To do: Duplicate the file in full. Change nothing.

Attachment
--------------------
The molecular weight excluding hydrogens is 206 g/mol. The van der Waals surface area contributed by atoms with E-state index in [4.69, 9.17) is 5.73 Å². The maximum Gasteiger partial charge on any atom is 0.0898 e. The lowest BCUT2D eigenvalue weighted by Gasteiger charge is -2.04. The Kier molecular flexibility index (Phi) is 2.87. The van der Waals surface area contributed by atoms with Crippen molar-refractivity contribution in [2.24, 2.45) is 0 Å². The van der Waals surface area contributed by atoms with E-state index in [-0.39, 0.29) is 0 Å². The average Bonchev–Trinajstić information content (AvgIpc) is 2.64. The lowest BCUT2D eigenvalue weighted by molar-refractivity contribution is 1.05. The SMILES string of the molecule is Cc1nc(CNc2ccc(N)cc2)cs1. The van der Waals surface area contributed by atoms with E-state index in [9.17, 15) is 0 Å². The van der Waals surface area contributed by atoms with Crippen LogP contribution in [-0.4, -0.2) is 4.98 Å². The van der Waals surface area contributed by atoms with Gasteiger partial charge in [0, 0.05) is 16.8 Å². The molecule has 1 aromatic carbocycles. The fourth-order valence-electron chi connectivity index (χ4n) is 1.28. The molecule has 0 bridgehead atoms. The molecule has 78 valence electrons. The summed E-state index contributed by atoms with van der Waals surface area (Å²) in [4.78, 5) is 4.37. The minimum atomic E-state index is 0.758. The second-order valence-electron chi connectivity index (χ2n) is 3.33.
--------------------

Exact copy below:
The molecular weight excluding hydrogens is 206 g/mol. The van der Waals surface area contributed by atoms with E-state index in [4.69, 9.17) is 5.73 Å². The maximum Gasteiger partial charge on any atom is 0.0898 e. The lowest BCUT2D eigenvalue weighted by Gasteiger charge is -2.04. The Kier molecular flexibility index (Phi) is 2.87. The van der Waals surface area contributed by atoms with Crippen molar-refractivity contribution in [2.24, 2.45) is 0 Å². The van der Waals surface area contributed by atoms with E-state index in [-0.39, 0.29) is 0 Å². The average Bonchev–Trinajstić information content (AvgIpc) is 2.64. The lowest BCUT2D eigenvalue weighted by molar-refractivity contribution is 1.05. The SMILES string of the molecule is Cc1nc(CNc2ccc(N)cc2)cs1. The van der Waals surface area contributed by atoms with E-state index in [9.17, 15) is 0 Å². The van der Waals surface area contributed by atoms with Crippen LogP contribution in [-0.4, -0.2) is 4.98 Å². The van der Waals surface area contributed by atoms with Gasteiger partial charge in [0, 0.05) is 16.8 Å². The molecule has 1 aromatic carbocycles. The fourth-order valence-electron chi connectivity index (χ4n) is 1.28. The molecule has 0 bridgehead atoms. The molecule has 78 valence electrons. The summed E-state index contributed by atoms with van der Waals surface area (Å²) in [4.78, 5) is 4.37. The minimum atomic E-state index is 0.758. The second-order valence-electron chi connectivity index (χ2n) is 3.33.